Photo credits courtesy of Barbara Ross
Murder Mysteries Celebrate the Holidays and Maine’s Winter
During bygone holidays has your eggnog failed to deliver? Too eggy or too spicy or so much rum the glass walks itself off the table? Has your eggnog ever killed anyone?
In the spirt of mixing mayhem with merriment, at least on paper (or on line), the book Eggnog Murder fictionalizes three coastal villages grappling with holiday murders. Organized as an anthology celebrating Christmas in Maine, Eggnog Murder includes mystery novellas from three authors, including Boothbay Harbor’s own Barbara Ross.
“I think combining Christmas and murder isn’t so strange,” said Ross. “New England and Maine have a strong village mystique… a romantic tradition like Currier and Ives or a Norman Rockwell scene. These communities promise a reliable order to life until a mystery comes along and upsets what’s comfortable. In the end, order is restored, but a holiday setting makes disorder more unsettling.”
In “Eggnog Murder” by Leslie Meier a gift-wrapped bottle of eggnog—allegedly from the Real Beard Santa Club—proves to be a killer concoction for a Tinker’s Cove local, and in Lee Hollis’s “Death By Eggnog” a grouchy town librarian is felled by non-dairy eggnog and it’s up to the town’s food columnist to ladle out some justice.
Barbara Ross was surprised when she was offered the opportunity to join colleagues in a holiday collection of stories. ”When my agent called me to say that ‘kinda out of the blue,’ Kensington Publishing had asked me to contribute a novella to a collection called Eggnog Murder, I was thrilled,” said Ross. “My novels are always too short and my short stories always too long, so I suspected novellas were my true calling.
“But another reason I was pumped was because I had been sitting on a gem of an eggnog anecdote for almost thirty years. Many moons ago, I interviewed a young woman seeking a sales position after she had accidentally poisoned her entire office with a homemade eggnog recipe.”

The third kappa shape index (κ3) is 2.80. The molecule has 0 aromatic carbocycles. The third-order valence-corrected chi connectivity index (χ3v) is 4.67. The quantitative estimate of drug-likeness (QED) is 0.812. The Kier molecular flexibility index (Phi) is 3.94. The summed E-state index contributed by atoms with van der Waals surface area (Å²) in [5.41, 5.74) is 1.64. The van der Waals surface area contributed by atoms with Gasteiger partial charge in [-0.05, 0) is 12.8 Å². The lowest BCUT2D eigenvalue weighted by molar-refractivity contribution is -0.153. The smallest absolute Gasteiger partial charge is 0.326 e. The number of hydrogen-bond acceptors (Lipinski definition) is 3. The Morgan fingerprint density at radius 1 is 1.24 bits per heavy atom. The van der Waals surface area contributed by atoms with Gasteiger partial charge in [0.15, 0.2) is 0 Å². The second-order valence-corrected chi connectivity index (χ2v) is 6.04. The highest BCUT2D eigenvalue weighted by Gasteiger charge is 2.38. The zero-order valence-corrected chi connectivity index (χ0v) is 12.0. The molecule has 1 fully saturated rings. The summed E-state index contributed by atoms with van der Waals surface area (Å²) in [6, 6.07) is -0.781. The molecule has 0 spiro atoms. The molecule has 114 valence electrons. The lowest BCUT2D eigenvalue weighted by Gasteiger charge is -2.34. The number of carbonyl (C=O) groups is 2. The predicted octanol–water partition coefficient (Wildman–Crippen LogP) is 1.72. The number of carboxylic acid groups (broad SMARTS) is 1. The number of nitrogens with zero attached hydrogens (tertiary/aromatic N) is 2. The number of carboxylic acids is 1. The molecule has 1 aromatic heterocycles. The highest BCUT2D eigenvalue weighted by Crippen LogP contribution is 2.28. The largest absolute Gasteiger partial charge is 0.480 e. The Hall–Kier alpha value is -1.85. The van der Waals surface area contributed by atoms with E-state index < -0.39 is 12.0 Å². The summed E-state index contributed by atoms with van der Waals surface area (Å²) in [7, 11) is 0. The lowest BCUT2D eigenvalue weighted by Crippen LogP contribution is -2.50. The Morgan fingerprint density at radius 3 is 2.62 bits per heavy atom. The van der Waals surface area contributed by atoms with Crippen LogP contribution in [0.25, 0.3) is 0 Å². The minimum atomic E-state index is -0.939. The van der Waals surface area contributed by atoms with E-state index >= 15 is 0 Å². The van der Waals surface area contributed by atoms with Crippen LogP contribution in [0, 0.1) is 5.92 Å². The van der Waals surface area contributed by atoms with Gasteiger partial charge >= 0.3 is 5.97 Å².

All three authors were asked to use the word “eggnog” in their novellas’ titles and Ross’s story “Nogged Off” begins when a character named Imogen Geinkes makes a concoction called “Killer Eggnog,” giving her co-workers food poisoning at a holiday party. Readers will recognize much of Boothbay as the action moves to the fictional village of Busman’s Harbor when Imogen’s boyfriend shows up dead in Julia Snowden’s van.
Julia Snowden is Ross’s central character in all four of her previous mysteries: Clammed Up, Boiled Over, Musseled Out, and Fogged Inn. Her next full length mystery, Iced Inn, comes out December 27th, showcasing Ross’s deep awareness of how winter might and might not change a small community dependent on tourism as well as the sea.
“Much of the coast is romanticized like it was a perfect August day, but in Boothbay and places like it, it’s kind of like ducks. There are all these people like ducks’ feet underwater paddling like crazy to provide this wonderful, memorable vacation. It takes so many people, kind of paddling hard out of sight to make the romantic illusion work,” Ross said.
Perhaps that’s why Iced Inn’s opening lines sound familiar. “Everyone who could leave town had left. The summer people were long gong, from the day-trippers to the seasonal home owners.” But in town the Snowden Family Clambake Company proprietor Julia Snowden and her mother are hunkered down for the winter when a mysterious package arrives—heating up February with an unexpected case of murder and a life threatening blizzard.
A Kirkus book review noted that “Ross knows her Maine coast and her snowstorms,” and a Criminalelement review wrote that, “Barbara Ross’s Maine Clambake series provides both great characters and a small town mystery that is intricate enough to keep even the best armchair detective guessing.”
Ross laughed as she said, “I don’t have to murder every person in Busman’s Harbor because tourists, retirees, and seasonal staff come and go and there are conferences, weddings, and family reunions.”
That’s probably good news for Boothbay Harbor’s residents who are not imagined as recognizable people in her mysteries, but they are “recognizable types,” said Ross, who hopes that this season, readers will patronize local book stores in search of holiday mystery.
Sandra Neily is a Coastal Journal contributor who lives on Westport Island. She can be reached at her blog, ValueNature, at http://sandyneily.com/